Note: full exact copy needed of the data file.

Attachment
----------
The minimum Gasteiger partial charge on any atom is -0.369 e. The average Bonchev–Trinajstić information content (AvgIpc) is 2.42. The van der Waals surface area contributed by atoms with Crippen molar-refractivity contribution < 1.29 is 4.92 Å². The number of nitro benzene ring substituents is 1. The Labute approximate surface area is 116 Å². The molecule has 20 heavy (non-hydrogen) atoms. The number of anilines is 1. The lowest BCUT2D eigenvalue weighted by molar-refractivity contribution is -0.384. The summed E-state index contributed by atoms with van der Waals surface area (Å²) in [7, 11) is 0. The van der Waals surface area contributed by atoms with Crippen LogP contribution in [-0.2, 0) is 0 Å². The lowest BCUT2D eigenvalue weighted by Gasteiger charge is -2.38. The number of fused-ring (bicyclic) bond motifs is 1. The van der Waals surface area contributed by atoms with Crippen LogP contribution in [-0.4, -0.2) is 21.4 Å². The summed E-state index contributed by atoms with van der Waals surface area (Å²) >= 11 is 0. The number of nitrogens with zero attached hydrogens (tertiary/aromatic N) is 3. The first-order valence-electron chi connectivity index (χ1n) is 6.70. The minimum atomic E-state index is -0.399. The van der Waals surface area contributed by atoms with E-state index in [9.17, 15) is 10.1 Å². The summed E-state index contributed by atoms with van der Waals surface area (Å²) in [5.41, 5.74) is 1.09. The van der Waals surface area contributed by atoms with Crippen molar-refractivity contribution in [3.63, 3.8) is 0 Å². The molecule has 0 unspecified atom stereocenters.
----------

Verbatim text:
The minimum Gasteiger partial charge on any atom is -0.369 e. The average Bonchev–Trinajstić information content (AvgIpc) is 2.42. The van der Waals surface area contributed by atoms with Crippen molar-refractivity contribution < 1.29 is 4.92 Å². The number of nitro benzene ring substituents is 1. The Labute approximate surface area is 116 Å². The molecule has 20 heavy (non-hydrogen) atoms. The number of anilines is 1. The lowest BCUT2D eigenvalue weighted by molar-refractivity contribution is -0.384. The summed E-state index contributed by atoms with van der Waals surface area (Å²) in [7, 11) is 0. The van der Waals surface area contributed by atoms with Crippen LogP contribution in [-0.2, 0) is 0 Å². The lowest BCUT2D eigenvalue weighted by Gasteiger charge is -2.38. The number of fused-ring (bicyclic) bond motifs is 1. The van der Waals surface area contributed by atoms with Crippen LogP contribution in [-0.4, -0.2) is 21.4 Å². The summed E-state index contributed by atoms with van der Waals surface area (Å²) >= 11 is 0. The number of nitrogens with zero attached hydrogens (tertiary/aromatic N) is 3. The first-order valence-electron chi connectivity index (χ1n) is 6.70. The minimum atomic E-state index is -0.399. The van der Waals surface area contributed by atoms with E-state index in [9.17, 15) is 10.1 Å². The summed E-state index contributed by atoms with van der Waals surface area (Å²) in [5.41, 5.74) is 1.09. The van der Waals surface area contributed by atoms with Crippen molar-refractivity contribution in [3.63, 3.8) is 0 Å². The molecule has 0 unspecified atom stereocenters.